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Victim of Ponzi scheme: I lost everything | Business

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Victim of Ponzi scheme: I lost everything

ATLANTA -- A Georgia banker who disappeared after writing a suicide letter has been indicted for Bank Fraud by a Federal Grand Jury in Savannah. It's an indication the federal agents searching for him believe he is still alive.

RELATED | $20,000 reward for missing Ga. banker

Aubrey Lee Price is accused of embezzling over $21 million from a bank in middle Georgia and is implicated in stealing more than $40 million from other investors in a Ponzi scheme.

One of those investors is Wendy Cross of Atlanta, who lost her life savings.

"I lost everything that I had worked for since I was about 21 years old," Cross said.

If you are an Atlanta foodie, you might recognize Wendy Cross. She owns a food truck called WOW that is seen regularly at the food truck park on Howell Mill Road. She said owning the truck was a dream of hers that is now deflated.

"My food truck is actually on the market right now," she said. "As much joy as it has brought me to bring that food truck to Atlanta, I don't really have a whole lot of choice right now. I'm broke."

Cross feels like she is the poster child for the victims of the Ponzi scheme allegedly run by Aubrey Lee Price. She called him Lee, because she trusted him with her entire life savings.

"I can't believe I was so wrong about somebody," she said. "I can't believe I misjudged him so badly."

In June, Cross found out the investment statements she received from Price were fraudulent.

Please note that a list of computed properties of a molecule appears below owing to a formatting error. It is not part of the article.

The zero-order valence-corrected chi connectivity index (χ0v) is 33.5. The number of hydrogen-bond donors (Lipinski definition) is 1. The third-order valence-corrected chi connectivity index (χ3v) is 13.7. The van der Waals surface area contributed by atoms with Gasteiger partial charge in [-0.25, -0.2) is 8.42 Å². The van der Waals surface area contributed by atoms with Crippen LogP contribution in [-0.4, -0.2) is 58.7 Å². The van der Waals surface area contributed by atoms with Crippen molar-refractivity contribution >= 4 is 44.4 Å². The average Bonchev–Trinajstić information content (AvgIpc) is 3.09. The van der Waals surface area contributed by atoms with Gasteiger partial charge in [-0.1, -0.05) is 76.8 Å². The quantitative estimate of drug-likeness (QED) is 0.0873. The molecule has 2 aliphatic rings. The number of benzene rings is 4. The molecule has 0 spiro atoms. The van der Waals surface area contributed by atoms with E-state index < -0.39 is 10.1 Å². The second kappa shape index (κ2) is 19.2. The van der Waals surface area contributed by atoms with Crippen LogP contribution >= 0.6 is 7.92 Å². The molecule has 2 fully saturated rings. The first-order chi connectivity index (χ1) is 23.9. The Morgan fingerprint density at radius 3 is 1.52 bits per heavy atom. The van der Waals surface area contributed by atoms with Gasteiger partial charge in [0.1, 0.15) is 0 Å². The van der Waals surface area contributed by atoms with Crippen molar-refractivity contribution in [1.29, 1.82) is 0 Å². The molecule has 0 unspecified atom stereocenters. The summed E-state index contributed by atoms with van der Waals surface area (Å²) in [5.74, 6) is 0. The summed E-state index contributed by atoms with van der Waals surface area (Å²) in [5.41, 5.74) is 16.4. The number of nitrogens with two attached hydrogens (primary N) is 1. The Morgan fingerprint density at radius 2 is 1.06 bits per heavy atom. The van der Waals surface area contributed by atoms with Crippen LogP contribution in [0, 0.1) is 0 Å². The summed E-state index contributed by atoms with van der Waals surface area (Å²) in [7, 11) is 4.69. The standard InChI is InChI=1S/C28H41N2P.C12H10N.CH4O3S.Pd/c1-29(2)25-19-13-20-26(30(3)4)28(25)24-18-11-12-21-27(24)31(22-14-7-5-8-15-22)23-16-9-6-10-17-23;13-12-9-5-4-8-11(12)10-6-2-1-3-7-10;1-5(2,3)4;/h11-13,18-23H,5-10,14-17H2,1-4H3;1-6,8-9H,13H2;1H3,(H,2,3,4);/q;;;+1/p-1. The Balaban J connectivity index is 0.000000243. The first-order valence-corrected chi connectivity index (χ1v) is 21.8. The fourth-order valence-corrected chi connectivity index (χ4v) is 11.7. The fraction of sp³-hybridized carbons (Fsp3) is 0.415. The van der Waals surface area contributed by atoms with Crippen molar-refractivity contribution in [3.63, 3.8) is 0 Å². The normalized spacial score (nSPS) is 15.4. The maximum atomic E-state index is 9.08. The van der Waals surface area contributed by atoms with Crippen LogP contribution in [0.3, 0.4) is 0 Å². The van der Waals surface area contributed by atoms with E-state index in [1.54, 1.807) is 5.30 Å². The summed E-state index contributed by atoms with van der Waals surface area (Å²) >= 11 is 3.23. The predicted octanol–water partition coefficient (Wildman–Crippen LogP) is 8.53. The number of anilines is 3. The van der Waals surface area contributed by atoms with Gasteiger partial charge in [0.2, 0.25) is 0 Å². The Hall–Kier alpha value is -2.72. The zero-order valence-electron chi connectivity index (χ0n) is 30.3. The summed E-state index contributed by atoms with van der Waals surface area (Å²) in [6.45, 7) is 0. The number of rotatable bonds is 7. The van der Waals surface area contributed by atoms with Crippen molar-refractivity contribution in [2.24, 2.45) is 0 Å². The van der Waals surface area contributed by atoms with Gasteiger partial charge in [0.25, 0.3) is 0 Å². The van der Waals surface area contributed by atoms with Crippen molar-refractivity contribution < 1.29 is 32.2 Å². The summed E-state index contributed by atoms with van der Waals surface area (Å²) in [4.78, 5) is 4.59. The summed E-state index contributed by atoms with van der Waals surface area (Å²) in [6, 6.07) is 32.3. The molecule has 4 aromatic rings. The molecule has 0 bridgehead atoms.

"It was all a lie. They were totally doctored," she said. "Every statement that I received I believe was totally fabricated."

The Securities and Exchange Commission alleges that Price raised money from more than 100 investors living primarily in Georgia and Florida by selling shares in an unregistered investment fund called PFG that he managed.

Cross has a copy of a 22-page letter Price sent to associates and friends when he fled in June. In the letter, Price said he planned to kill himself off the coast of Florida by jumping off a ferry boat.

But Cross doesn't think he killed himself: "In my heart of hearts, I believe that he's probably somewhere very, very far away."

She's not alone. The FBI doesn't believe he killed himself either, and the indictment suggests that. Price has property in Venezuela and is known to travel to Guatemala, according to a federal complaint.

Price, originally from Lyons, Ga., was indicted on a charge that he defrauded the Montgomery Bank & Trust in Ailey, Ga., of over $21 million. The bank was closed by Georgia regulators on July 6.

According to the allegations in the indictment, in 2010, an investment group controlled by Price invested approximately $10 million in the failing bank. Price was then made a director of MB&T and put in charge of investing the bank's capital. Over the next 18 months, Price stole, misappropriated and embezzled over $21 million from MB&T, according to the indictment.

Price is charged with one count of bank fraud, which carries a maximum sentence of 30 years in prison and a fine of up to $1,000,000.

You can follow Kevin on Twitter @kgrowson